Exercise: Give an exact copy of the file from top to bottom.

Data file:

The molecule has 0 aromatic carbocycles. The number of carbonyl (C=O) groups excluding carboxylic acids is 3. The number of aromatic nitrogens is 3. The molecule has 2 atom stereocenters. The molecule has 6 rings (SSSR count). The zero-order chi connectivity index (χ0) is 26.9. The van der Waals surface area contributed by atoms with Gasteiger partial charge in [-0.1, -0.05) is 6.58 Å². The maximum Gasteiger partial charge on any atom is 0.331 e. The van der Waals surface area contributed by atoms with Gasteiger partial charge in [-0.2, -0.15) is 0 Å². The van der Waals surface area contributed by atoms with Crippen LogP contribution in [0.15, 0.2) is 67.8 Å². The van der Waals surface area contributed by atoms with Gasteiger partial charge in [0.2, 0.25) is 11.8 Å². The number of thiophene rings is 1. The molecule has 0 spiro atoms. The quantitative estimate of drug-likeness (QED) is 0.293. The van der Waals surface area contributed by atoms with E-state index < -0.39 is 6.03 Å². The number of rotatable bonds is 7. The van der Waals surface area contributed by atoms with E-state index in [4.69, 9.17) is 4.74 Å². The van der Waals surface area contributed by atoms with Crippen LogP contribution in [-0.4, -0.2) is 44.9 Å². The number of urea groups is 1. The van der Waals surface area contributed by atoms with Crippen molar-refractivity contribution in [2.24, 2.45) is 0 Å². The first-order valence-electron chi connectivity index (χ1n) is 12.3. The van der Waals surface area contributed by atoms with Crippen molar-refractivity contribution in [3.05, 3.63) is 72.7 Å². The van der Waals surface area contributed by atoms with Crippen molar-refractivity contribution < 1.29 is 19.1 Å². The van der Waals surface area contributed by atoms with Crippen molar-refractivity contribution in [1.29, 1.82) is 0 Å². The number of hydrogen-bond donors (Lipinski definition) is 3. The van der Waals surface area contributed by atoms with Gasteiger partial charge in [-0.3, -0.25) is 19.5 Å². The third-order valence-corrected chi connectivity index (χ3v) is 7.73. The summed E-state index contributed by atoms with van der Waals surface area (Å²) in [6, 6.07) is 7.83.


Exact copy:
The molecule has 0 aromatic carbocycles. The number of carbonyl (C=O) groups excluding carboxylic acids is 3. The number of aromatic nitrogens is 3. The molecule has 2 atom stereocenters. The molecule has 6 rings (SSSR count). The zero-order chi connectivity index (χ0) is 26.9. The van der Waals surface area contributed by atoms with Gasteiger partial charge in [-0.1, -0.05) is 6.58 Å². The maximum Gasteiger partial charge on any atom is 0.331 e. The van der Waals surface area contributed by atoms with Gasteiger partial charge in [-0.2, -0.15) is 0 Å². The van der Waals surface area contributed by atoms with Crippen LogP contribution in [0.15, 0.2) is 67.8 Å². The van der Waals surface area contributed by atoms with Gasteiger partial charge in [0.2, 0.25) is 11.8 Å². The number of thiophene rings is 1. The molecule has 0 spiro atoms. The quantitative estimate of drug-likeness (QED) is 0.293. The van der Waals surface area contributed by atoms with E-state index < -0.39 is 6.03 Å². The number of rotatable bonds is 7. The van der Waals surface area contributed by atoms with E-state index in [4.69, 9.17) is 4.74 Å². The van der Waals surface area contributed by atoms with Crippen LogP contribution in [-0.4, -0.2) is 44.9 Å². The number of urea groups is 1. The van der Waals surface area contributed by atoms with Crippen molar-refractivity contribution in [2.24, 2.45) is 0 Å². The first-order valence-electron chi connectivity index (χ1n) is 12.3. The van der Waals surface area contributed by atoms with Crippen molar-refractivity contribution in [3.05, 3.63) is 72.7 Å². The van der Waals surface area contributed by atoms with Crippen molar-refractivity contribution < 1.29 is 19.1 Å². The van der Waals surface area contributed by atoms with Crippen molar-refractivity contribution in [1.29, 1.82) is 0 Å². The number of hydrogen-bond donors (Lipinski definition) is 3. The van der Waals surface area contributed by atoms with Gasteiger partial charge in [-0.3, -0.25) is 19.5 Å². The third-order valence-corrected chi connectivity index (χ3v) is 7.73. The summed E-state index contributed by atoms with van der Waals surface area (Å²) in [6, 6.07) is 7.83.